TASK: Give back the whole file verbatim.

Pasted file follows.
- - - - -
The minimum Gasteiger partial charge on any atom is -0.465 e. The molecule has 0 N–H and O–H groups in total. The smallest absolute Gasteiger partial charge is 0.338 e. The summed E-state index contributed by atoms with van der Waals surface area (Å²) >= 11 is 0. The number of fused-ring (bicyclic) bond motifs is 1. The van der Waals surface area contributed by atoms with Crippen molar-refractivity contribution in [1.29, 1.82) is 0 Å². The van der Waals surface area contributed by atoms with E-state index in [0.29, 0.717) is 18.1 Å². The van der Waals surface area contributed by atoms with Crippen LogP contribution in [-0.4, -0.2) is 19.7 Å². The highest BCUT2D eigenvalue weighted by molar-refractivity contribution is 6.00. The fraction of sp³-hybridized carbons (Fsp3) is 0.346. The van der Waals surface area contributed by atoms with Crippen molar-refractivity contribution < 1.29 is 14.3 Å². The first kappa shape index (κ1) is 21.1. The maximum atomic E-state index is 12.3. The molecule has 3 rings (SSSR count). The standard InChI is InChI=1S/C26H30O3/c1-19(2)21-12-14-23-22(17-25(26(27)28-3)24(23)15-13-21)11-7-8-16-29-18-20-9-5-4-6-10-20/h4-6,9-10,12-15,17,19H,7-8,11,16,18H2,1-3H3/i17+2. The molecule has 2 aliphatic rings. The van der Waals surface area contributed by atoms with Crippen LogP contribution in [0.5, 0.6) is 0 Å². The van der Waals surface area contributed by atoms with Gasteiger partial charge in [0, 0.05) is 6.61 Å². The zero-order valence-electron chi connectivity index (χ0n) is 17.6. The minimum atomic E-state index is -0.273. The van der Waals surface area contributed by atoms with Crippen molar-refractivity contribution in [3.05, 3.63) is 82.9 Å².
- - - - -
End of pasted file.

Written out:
The minimum Gasteiger partial charge on any atom is -0.465 e. The molecule has 0 N–H and O–H groups in total. The smallest absolute Gasteiger partial charge is 0.338 e. The summed E-state index contributed by atoms with van der Waals surface area (Å²) >= 11 is 0. The number of fused-ring (bicyclic) bond motifs is 1. The van der Waals surface area contributed by atoms with Crippen molar-refractivity contribution in [1.29, 1.82) is 0 Å². The van der Waals surface area contributed by atoms with E-state index in [0.29, 0.717) is 18.1 Å². The van der Waals surface area contributed by atoms with Crippen LogP contribution in [-0.4, -0.2) is 19.7 Å². The highest BCUT2D eigenvalue weighted by molar-refractivity contribution is 6.00. The fraction of sp³-hybridized carbons (Fsp3) is 0.346. The van der Waals surface area contributed by atoms with Crippen molar-refractivity contribution < 1.29 is 14.3 Å². The first kappa shape index (κ1) is 21.1. The maximum atomic E-state index is 12.3. The molecule has 3 rings (SSSR count). The standard InChI is InChI=1S/C26H30O3/c1-19(2)21-12-14-23-22(17-25(26(27)28-3)24(23)15-13-21)11-7-8-16-29-18-20-9-5-4-6-10-20/h4-6,9-10,12-15,17,19H,7-8,11,16,18H2,1-3H3/i17+2. The molecule has 2 aliphatic rings. The van der Waals surface area contributed by atoms with Crippen LogP contribution in [0.5, 0.6) is 0 Å². The van der Waals surface area contributed by atoms with Gasteiger partial charge in [0, 0.05) is 6.61 Å². The zero-order valence-electron chi connectivity index (χ0n) is 17.6. The minimum atomic E-state index is -0.273. The van der Waals surface area contributed by atoms with Crippen molar-refractivity contribution in [3.05, 3.63) is 82.9 Å².